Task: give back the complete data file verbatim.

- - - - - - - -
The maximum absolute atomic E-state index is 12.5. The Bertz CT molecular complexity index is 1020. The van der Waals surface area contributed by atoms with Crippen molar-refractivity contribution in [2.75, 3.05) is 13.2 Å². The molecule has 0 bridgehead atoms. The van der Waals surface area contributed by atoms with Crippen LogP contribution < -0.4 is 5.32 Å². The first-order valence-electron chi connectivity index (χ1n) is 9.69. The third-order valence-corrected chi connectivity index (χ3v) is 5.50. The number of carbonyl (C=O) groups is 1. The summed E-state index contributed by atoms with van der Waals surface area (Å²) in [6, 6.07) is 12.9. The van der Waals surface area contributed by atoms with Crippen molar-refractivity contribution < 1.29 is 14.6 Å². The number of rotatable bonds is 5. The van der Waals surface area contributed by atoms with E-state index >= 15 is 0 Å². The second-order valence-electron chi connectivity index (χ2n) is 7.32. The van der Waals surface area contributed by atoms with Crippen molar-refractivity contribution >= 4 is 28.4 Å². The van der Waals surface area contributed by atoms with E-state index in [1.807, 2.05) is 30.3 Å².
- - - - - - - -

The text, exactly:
The maximum absolute atomic E-state index is 12.5. The Bertz CT molecular complexity index is 1020. The van der Waals surface area contributed by atoms with Crippen molar-refractivity contribution in [2.75, 3.05) is 13.2 Å². The molecule has 0 bridgehead atoms. The van der Waals surface area contributed by atoms with Crippen LogP contribution < -0.4 is 5.32 Å². The first-order valence-electron chi connectivity index (χ1n) is 9.69. The third-order valence-corrected chi connectivity index (χ3v) is 5.50. The number of carbonyl (C=O) groups is 1. The summed E-state index contributed by atoms with van der Waals surface area (Å²) in [6, 6.07) is 12.9. The van der Waals surface area contributed by atoms with Crippen molar-refractivity contribution < 1.29 is 14.6 Å². The number of rotatable bonds is 5. The van der Waals surface area contributed by atoms with E-state index >= 15 is 0 Å². The second-order valence-electron chi connectivity index (χ2n) is 7.32. The van der Waals surface area contributed by atoms with Crippen molar-refractivity contribution >= 4 is 28.4 Å². The van der Waals surface area contributed by atoms with E-state index in [1.807, 2.05) is 30.3 Å².